The homepage for the nonpartisan Office of Government Ethics went down Thursday as ethics questions involving the Trump administration swirled in the wake of senior White House adviser Kellyanne Conway’s suggestion that Americans “buy Ivanka’s stuff.”

However, individual pages linked to the site appeared to be available, including the form for reporting an ethics violation.

Federal ethics rules prohibit executive branch employees from using public office “for his own private gain, for the endorsement of any product, service or enterprise or for the private gain of friends, relatives or persons with whom the employee is affiliated in a nongovernmental capacity.”

Enforcement, however, is left to the agency for which the offender works, in this case the White House.

White House spokesman Sean Spicer said Conway had been “counseled, and that’s all we’re going to say,” the Associated Press reported.

Conway, who has suggested demonstrably false statements issued by the president and his minions are merely “alternative facts,” may have committed an ethics violation by promoting Ivanka Trump’s fashion line.

Conway said in a Fox News interview from the White House briefing room she would tell people to go “buy Ivanka’s stuff” after Nordstrom, Neiman Marcus, Belk, Jet, ShopStyle, Home Shopping Network, T.J. Maxx and Marshall's said they would drop the merchandise because it was not selling.

“I’m going to give a free commercial here: Go buy it today everybody, you can find it online,” Conway said.

Rep. Adam Schiff took exception to Conway's comments.

Laurence Tribe, a professor of constitutional law at Harvard told the New York Times, Conway’s statement couldn’t be a more clear-cut case of violating the ban.

“She is attempting quite crudely to enrich Ivanka and therefore the president’s family,” Tribe said.

President Donald Trump weighed in Wednesday, complaining his daughter had been treated unfairly.

A national Grab Your Wallet boycott of stores carrying Trump products began in October. Nordstrom said it dropped the Ivanka Trump line because of poor sales.

"Conway's encouragement to buy Ivanka's stuff would seem to be a clear violation of rules prohibiting misuse of public office for anyone's private gain," Don W. Fox, former general counsel for the ethics office, told the Los Angeles Times.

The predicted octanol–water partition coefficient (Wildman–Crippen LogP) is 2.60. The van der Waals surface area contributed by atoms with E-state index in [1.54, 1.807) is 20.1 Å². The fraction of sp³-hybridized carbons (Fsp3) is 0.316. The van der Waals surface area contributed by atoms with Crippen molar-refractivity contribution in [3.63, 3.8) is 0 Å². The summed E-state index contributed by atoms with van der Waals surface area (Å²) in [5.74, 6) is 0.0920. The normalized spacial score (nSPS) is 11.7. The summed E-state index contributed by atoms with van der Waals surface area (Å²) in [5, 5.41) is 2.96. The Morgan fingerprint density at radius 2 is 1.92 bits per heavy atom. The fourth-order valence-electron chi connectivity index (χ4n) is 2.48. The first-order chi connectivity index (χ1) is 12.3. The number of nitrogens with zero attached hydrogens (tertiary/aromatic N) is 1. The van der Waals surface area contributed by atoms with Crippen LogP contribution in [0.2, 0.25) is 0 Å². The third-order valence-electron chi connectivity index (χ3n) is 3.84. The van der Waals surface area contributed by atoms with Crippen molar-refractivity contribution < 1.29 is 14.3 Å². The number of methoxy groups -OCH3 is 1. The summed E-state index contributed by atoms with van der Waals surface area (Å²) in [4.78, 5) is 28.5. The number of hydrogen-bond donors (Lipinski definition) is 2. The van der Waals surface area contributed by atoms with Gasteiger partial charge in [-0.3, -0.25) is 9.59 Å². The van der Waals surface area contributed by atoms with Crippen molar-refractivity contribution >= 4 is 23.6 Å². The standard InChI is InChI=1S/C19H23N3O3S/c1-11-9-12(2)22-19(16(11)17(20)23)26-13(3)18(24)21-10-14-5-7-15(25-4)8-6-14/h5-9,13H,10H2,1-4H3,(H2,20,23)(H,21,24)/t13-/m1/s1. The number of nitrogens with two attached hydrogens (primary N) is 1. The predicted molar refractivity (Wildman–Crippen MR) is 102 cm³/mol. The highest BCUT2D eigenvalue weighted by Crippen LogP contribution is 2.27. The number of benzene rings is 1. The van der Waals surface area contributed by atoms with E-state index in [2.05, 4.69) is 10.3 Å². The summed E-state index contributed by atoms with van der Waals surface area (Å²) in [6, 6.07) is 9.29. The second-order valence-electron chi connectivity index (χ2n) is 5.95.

Kathleen Clark, a member of the District of Columbia Bar committee on professional ethics, agreed Conway “broke the law” but noted it’s not a criminal law, just a regulation.

Ethics questions have been swirling around the president and his family since before his inauguration, and though he said he would put his assets in a trust and allow his sons to run his businesses, Walter Shaub, director of the ethics office, criticized the plan, calling it inadequate to ensure against conflicts of interest.

Earlier this week, first lady Melania Trump filed a libel suit against the Daily Mail, alleging a story falsely stating she had worked as a prostitute when she first came to the United States had cost her “brand” millions of dollars. Her representatives said a day later she had no plans to profit from her stint as first lady.

Trump and his White House political strategist Stephen K. Bannon were critical of the Clintons during the campaign for amassing a multimillion-dollar fortune in the years since they vacated the White House.

Peter Schweizer, who wrote “Clinton Cash,” which was critical of donations to the Clinton Foundation, told the LA Times the Trump administration had “crossed a very, very important bright line.”

"Clearly, the Trumps feel some of this is related to politics. But whether that's true or not, these marketing battles need to be fought by Ivanka and her company. They cannot and should not be fought by government employees and the White House," Schweizer said. "It's time to move beyond the mind-set and the role of a businessman and assume the mantle of commander of chief."